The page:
Wednesday, July 20, 2011, 7:40 AM
“Are you pregnant?” The admitting nurse questioned as she whisked me back to the holding room.
“What? No, of course not. I’m forty-nine years old.”
“Do you still have a period?”
“Yes,” I glanced down at my hands and for a moment thought about counting the age spots. Surveying the room filled with patients waiting to have their vision restored to pristine standards, I did, for the first time in many years, feel like a baby lamb in a room full of sheep. “But I had my tubes tied years ago. I’m not pregnant, I guarantee it.”
Unconvinced she barked at me, “pee in the cup please.”
I did as I was told, and left the warm liquid in the bathroom to be inspected for signs of an unwanted, unwarranted pregnancy. Nurse Ratchet directed me to take a seat in one of the reclining chairs available. The place was hopping. At this early hour victims were all over; lined up to have surgery, resting after surgery, and one in the glass-walled operating suite in front of me having surgery at that very moment. Without a word she put booties over my shoes, a cap on my head, and shoved a thermometer in my mouth. I fully expected her to pinion my hands and ask me what I wanted for my last meal.
“Huh,” she eyed me suspiciously. “Are you sick? You have a temperature. Wait here, let me get the anesthesiologist.”
I made eye contact with a woman to my right. She was slowly sipping orange juice from a pleated paper cup. She looked pale.
My stomach lurched. It had taken all the courage I could muster to get myself to this point. Four years prior my optometrist found I had cataracts in both eyes. At the time neither one obstructed my vision, so I ignored them. This is the basic tack I take with most issues in my life. But then the one in my left eye became noticeable and was causing me eyestrain, which lead to headaches.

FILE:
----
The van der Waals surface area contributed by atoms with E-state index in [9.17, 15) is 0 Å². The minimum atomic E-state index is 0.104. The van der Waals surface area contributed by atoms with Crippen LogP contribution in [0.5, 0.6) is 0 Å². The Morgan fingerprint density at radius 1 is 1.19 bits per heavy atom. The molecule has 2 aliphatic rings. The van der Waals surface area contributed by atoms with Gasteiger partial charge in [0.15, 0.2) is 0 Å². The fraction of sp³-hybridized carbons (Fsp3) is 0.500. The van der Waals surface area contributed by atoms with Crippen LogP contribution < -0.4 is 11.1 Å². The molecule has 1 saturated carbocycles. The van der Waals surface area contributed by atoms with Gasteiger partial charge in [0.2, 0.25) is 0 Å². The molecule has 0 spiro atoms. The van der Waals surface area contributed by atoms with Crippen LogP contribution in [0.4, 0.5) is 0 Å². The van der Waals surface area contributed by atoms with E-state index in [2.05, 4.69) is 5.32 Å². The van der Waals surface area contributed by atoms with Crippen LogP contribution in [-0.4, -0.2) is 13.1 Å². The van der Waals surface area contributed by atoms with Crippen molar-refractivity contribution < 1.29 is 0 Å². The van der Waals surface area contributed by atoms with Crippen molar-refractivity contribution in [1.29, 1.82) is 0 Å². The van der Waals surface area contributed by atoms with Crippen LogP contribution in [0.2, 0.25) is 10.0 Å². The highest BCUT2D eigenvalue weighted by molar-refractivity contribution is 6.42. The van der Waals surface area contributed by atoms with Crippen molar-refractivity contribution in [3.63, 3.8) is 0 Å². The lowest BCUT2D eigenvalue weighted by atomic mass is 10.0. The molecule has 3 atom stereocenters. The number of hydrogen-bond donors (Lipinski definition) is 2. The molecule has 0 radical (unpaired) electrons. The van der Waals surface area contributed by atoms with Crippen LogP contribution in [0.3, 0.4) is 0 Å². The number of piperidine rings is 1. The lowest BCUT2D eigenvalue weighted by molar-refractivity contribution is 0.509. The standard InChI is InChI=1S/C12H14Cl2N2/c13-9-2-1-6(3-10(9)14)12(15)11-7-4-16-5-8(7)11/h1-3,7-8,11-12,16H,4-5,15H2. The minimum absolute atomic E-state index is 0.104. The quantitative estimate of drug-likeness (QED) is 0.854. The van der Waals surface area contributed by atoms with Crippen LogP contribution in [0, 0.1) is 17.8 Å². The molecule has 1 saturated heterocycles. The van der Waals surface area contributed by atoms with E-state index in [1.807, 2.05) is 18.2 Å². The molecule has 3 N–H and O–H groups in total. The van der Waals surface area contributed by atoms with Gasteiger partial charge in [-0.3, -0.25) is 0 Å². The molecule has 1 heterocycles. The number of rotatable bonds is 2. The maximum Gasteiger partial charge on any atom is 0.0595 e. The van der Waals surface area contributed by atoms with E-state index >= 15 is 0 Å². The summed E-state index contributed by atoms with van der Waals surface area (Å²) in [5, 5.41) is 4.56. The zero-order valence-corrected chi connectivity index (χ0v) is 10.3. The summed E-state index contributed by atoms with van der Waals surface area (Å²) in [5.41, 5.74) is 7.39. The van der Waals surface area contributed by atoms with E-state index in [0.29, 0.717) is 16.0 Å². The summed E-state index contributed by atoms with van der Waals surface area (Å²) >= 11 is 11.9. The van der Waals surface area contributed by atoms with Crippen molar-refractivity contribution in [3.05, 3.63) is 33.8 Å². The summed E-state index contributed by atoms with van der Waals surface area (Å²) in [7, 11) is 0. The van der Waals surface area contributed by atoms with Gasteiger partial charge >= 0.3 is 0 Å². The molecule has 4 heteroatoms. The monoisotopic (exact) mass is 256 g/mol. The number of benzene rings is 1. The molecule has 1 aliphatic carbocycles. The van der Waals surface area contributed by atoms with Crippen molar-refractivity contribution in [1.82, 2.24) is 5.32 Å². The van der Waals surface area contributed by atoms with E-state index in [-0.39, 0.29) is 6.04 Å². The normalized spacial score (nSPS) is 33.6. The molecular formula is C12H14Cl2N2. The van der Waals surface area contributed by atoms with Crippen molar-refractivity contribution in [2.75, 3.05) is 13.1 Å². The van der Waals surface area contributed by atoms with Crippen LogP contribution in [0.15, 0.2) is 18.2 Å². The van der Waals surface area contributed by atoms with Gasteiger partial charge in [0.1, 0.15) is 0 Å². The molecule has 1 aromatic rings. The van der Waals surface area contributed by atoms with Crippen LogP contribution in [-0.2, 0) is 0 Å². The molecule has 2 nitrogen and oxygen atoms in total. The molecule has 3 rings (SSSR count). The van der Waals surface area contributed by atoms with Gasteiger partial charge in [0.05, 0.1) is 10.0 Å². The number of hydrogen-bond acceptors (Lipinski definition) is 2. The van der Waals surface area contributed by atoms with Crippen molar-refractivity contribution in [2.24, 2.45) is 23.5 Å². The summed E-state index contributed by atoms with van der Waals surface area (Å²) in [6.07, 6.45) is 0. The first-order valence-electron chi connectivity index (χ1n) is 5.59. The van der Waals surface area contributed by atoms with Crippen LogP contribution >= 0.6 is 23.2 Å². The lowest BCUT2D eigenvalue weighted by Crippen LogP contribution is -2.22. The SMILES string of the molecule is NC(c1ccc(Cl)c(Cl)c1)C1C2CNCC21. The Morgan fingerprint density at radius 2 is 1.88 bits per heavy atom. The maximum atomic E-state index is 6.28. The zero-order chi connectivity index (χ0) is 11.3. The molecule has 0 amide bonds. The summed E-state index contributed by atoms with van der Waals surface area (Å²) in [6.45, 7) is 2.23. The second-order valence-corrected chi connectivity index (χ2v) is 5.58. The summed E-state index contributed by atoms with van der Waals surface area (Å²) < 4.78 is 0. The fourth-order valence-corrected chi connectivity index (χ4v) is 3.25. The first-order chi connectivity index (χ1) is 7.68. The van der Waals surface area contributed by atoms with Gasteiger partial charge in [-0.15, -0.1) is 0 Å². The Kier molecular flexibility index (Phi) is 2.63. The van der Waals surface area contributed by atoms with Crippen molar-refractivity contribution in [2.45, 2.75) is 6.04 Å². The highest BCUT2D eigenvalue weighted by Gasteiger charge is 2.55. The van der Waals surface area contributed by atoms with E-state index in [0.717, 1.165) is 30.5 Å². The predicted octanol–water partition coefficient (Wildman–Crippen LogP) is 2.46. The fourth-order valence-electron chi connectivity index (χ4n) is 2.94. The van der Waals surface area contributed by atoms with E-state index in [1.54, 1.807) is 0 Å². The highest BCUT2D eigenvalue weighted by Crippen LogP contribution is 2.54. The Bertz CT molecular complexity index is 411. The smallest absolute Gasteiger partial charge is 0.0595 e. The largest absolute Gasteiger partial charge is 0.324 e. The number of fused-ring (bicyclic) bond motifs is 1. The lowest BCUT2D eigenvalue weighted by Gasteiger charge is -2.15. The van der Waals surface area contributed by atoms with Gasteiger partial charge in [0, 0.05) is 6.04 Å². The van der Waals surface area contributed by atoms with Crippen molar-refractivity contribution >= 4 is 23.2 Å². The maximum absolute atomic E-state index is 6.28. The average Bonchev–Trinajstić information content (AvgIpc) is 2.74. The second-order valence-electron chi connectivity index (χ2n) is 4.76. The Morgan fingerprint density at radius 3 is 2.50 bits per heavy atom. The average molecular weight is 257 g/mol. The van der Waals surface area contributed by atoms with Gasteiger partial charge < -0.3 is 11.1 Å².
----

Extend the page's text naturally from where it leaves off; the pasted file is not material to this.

It was during my pre-op appointment that I noticed a shift in my attitude towards all things medicinal. I was asked to sign a waiver, which stated complications could occur, up to and including death. Who dies from cataract surgery? "I can't sign this," I told the woman who handled the admitting paperwork.
She eyed me over her purple progressive lens glasses, which were held around her neck with a dainty gold chain. Her southern drawl dripped with a charm her clipped response did not match. "It's just routine policy. If you don't sign, you can't have surgery."
"But it says death, death, who dies during cataract surgery?"
"Oh, now hon, they have to put that in there." She said, more sweetly now.
"But it means someone DID die." I explained.
"No one died. If anyone was going to it would be someone really old, but it could happen so they have to put it in there."
I could see this was leading nowhere. I was never going to get her to admit thousands of patients had died right there at this very facility during their procedure. Against my better judgment, I picked up the pen and signed my life away. I booked my surgery for a month down the road and figured somehow my eye would miraculously heal itself between now and then, therefore, I would escape that death trap of a cataract surgery center.